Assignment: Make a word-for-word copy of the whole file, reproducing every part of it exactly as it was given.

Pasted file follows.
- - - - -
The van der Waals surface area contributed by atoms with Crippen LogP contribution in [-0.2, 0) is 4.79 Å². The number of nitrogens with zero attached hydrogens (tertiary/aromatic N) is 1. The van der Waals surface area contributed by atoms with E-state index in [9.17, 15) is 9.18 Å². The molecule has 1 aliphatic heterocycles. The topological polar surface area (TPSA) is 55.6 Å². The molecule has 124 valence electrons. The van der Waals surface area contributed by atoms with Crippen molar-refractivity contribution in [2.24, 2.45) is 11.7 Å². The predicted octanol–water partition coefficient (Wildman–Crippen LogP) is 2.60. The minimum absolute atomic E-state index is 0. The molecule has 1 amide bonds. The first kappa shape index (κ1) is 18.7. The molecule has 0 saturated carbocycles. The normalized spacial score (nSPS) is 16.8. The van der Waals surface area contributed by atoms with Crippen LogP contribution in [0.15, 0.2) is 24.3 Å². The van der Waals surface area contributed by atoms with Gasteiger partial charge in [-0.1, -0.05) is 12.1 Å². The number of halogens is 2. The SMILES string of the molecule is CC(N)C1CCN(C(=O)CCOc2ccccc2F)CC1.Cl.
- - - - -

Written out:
The van der Waals surface area contributed by atoms with Crippen LogP contribution in [-0.2, 0) is 4.79 Å². The number of nitrogens with zero attached hydrogens (tertiary/aromatic N) is 1. The van der Waals surface area contributed by atoms with E-state index in [9.17, 15) is 9.18 Å². The molecule has 1 aliphatic heterocycles. The topological polar surface area (TPSA) is 55.6 Å². The molecule has 124 valence electrons. The van der Waals surface area contributed by atoms with Crippen molar-refractivity contribution in [2.24, 2.45) is 11.7 Å². The predicted octanol–water partition coefficient (Wildman–Crippen LogP) is 2.60. The minimum absolute atomic E-state index is 0. The molecule has 1 amide bonds. The first kappa shape index (κ1) is 18.7. The molecule has 0 saturated carbocycles. The normalized spacial score (nSPS) is 16.8. The van der Waals surface area contributed by atoms with Crippen LogP contribution in [0.15, 0.2) is 24.3 Å². The van der Waals surface area contributed by atoms with Gasteiger partial charge in [-0.1, -0.05) is 12.1 Å². The number of halogens is 2. The SMILES string of the molecule is CC(N)C1CCN(C(=O)CCOc2ccccc2F)CC1.Cl.